I researched a little when I was involved in a University debate about online & distance learning and their relevance in encouraging education for hard to reach groups, my topic was care leavers.
        Australia featured heavily in the distance learning research as they’re addressing the indigenous tribes as a hard to reach group and have lots of good research material available.

        • http://jeffbullas.com Jeff Bullas

          Thanks Jason for that information and that makes sense as Australia is a large country geographically with many remote areas.

  • Claire Lister

    Very interesting article. I agree that learning formats are changing, but would stress the perils of distance learning. I run a network of over 100 Pitman Training Centres, and our completion rates are 98% – unparalleled when compared to distance learning. We provide students with centre based learning, as well as blended learning options – all the benefits of online learning, with the back up support of a real network of student supervisors. Confidence and encouragement are key to achievement of a learning plan, so I definitely support some of the other comments about learning alongside other students and benefitting from that interaction, as well as having an effective support system to help you through.

    • http://jeffbullas.com Jeff Bullas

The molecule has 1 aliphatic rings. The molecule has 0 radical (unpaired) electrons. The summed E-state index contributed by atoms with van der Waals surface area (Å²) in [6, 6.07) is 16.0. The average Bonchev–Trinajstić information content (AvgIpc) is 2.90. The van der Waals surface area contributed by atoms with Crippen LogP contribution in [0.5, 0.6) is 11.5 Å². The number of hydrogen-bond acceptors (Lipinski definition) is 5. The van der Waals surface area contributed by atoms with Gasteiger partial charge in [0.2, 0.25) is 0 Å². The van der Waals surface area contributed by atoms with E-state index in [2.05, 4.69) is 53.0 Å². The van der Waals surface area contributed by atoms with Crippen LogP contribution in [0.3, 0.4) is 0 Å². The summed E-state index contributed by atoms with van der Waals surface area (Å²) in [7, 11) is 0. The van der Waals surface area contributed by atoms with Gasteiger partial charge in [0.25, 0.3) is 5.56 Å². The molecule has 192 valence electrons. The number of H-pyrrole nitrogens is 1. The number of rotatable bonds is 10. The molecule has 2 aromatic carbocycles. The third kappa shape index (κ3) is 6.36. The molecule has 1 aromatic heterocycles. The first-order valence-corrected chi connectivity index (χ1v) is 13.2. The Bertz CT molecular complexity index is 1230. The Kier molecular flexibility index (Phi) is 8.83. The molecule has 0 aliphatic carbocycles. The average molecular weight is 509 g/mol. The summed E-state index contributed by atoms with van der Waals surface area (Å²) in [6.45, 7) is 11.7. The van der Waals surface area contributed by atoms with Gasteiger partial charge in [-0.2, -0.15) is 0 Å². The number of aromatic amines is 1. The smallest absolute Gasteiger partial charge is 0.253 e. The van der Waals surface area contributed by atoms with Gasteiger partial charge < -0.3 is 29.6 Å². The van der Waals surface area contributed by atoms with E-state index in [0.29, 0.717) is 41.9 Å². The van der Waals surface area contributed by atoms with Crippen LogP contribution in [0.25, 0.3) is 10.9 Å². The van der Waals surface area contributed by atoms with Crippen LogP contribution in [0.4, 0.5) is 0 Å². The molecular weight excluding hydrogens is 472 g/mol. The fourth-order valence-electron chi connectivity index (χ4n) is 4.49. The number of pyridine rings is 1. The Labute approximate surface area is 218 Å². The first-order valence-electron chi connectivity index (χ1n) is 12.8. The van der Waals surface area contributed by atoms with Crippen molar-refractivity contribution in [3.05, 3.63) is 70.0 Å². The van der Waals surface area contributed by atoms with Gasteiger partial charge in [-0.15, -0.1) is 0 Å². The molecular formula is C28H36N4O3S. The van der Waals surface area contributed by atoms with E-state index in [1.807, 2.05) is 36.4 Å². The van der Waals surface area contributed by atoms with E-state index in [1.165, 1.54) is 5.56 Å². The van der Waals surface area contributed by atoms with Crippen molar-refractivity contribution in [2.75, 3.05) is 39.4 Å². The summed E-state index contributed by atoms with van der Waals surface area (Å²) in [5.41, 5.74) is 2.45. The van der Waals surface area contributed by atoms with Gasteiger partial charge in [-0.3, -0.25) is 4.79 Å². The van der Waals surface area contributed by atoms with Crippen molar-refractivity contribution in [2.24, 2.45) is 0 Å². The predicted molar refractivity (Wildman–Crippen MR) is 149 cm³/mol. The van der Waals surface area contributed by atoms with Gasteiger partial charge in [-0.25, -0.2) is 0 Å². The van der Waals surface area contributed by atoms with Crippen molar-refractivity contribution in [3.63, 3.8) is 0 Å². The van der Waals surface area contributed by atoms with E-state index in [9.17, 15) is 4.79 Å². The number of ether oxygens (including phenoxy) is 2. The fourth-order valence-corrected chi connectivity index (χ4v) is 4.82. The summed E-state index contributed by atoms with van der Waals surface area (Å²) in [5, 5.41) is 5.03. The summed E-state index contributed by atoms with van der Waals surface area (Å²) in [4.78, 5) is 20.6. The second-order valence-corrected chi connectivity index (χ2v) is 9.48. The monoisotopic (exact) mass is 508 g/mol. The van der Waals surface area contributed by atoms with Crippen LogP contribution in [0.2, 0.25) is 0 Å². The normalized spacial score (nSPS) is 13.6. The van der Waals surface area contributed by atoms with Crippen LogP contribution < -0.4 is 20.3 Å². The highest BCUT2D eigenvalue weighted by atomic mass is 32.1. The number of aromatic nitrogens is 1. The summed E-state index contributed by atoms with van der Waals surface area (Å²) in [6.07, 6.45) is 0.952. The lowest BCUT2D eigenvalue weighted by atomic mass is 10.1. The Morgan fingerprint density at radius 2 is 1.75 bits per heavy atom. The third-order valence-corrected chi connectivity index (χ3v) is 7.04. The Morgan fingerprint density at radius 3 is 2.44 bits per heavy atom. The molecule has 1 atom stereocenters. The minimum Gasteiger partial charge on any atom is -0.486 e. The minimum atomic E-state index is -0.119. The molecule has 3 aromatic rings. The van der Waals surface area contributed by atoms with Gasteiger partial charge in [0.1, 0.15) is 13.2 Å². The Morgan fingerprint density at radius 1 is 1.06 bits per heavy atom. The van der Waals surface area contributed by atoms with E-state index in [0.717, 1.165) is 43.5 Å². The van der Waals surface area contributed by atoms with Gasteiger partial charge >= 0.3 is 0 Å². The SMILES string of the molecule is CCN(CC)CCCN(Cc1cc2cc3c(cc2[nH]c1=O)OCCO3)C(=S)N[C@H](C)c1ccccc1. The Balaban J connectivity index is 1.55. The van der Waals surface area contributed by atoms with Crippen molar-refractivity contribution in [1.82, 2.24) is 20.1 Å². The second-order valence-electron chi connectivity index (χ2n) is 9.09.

Thanks Claire for that real life case study of the importance of a balanced approach to learning.

  • http://jeffbullas.com Jeff Bullas

    Good to see the social media evolution of learning.

  • AIMInternetMarketing

    Hey Jeff, thanks for the fascinating article. I think distance and online learning are great for the motivated learner. It’s pleasing to see the increase of free online resources that make learning more efficient and convenient.

    • http://jeffbullas.com Jeff Bullas

      Yes and think we have only seen the start of it! Much more to come.

  • http://jeffbullas.com Jeff Bullas

    Thanks for the comment Maggie and for the tip.

  • Jackie Willis

    Thank you Jeff. I have signed up to the Writing for the Web course on Open2Study. A great resource to have found because my linguist background does not help me to write short, clear, concise ‘snippets’ for the web, I am more of a lengthy prose person! Now I have launched a membership website for UK driving instructors, needing to attract both members and contributors to the site, I realise just how much I need to learn about writing to get my point across quickly, in the first couple of sentences!

    • http://jeffbullas.com Jeff Bullas

      Writing for the web is a bit different and good luck with everything!

  • http://jeffbullas.com Jeff Bullas

    I think it may actually diminish as people have the freedom to learn about what they really love and are passionate about.
    Time will tell

  • http://jeffbullas.com Jeff Bullas

    Yes, you are right it can give you access to the best teachers who walk the talk on a global stage.
    This was unimagined 20 years ago.

  • http://www.hometutormalaysia.com/Home-Tuition-in-Malaysia.html austinajason

    Hey Jeff, your article is truly valuable and I also think that people can learn anything from the web in order to enhance their educational knowledge and skills.